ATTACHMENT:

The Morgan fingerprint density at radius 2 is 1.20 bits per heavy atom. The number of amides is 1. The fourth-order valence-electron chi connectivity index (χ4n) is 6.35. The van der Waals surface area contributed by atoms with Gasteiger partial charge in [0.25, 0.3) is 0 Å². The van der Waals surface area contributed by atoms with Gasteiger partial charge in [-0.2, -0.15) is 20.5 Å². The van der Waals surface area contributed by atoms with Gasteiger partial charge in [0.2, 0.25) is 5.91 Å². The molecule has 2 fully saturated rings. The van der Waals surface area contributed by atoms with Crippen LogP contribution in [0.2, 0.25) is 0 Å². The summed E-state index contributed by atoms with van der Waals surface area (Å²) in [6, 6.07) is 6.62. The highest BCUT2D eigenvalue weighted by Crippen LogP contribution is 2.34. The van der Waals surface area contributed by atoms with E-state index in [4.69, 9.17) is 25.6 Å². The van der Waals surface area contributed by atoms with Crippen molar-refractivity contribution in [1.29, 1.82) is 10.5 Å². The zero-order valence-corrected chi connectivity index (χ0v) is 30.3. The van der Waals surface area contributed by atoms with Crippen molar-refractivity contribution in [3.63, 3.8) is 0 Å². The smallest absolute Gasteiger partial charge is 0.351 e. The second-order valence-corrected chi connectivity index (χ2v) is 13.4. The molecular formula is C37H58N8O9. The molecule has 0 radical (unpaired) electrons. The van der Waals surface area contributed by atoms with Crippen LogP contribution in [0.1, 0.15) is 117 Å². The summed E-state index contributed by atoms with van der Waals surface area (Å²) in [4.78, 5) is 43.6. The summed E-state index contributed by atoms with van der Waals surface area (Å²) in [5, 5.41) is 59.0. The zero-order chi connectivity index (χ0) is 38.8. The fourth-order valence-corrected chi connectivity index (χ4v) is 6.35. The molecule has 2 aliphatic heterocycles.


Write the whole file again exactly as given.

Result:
The Morgan fingerprint density at radius 2 is 1.20 bits per heavy atom. The number of amides is 1. The fourth-order valence-electron chi connectivity index (χ4n) is 6.35. The van der Waals surface area contributed by atoms with Gasteiger partial charge in [0.25, 0.3) is 0 Å². The van der Waals surface area contributed by atoms with Gasteiger partial charge in [-0.2, -0.15) is 20.5 Å². The van der Waals surface area contributed by atoms with Gasteiger partial charge in [0.2, 0.25) is 5.91 Å². The molecule has 2 fully saturated rings. The van der Waals surface area contributed by atoms with Crippen LogP contribution in [0.2, 0.25) is 0 Å². The summed E-state index contributed by atoms with van der Waals surface area (Å²) in [6, 6.07) is 6.62. The highest BCUT2D eigenvalue weighted by Crippen LogP contribution is 2.34. The van der Waals surface area contributed by atoms with E-state index in [4.69, 9.17) is 25.6 Å². The van der Waals surface area contributed by atoms with Crippen molar-refractivity contribution in [1.29, 1.82) is 10.5 Å². The zero-order valence-corrected chi connectivity index (χ0v) is 30.3. The van der Waals surface area contributed by atoms with Crippen molar-refractivity contribution in [3.63, 3.8) is 0 Å². The smallest absolute Gasteiger partial charge is 0.351 e. The second-order valence-corrected chi connectivity index (χ2v) is 13.4. The molecular formula is C37H58N8O9. The molecule has 0 radical (unpaired) electrons. The van der Waals surface area contributed by atoms with Crippen LogP contribution in [0.1, 0.15) is 117 Å². The summed E-state index contributed by atoms with van der Waals surface area (Å²) in [4.78, 5) is 43.6. The summed E-state index contributed by atoms with van der Waals surface area (Å²) in [5, 5.41) is 59.0. The zero-order chi connectivity index (χ0) is 38.8. The fourth-order valence-corrected chi connectivity index (χ4v) is 6.35. The molecule has 2 aliphatic heterocycles.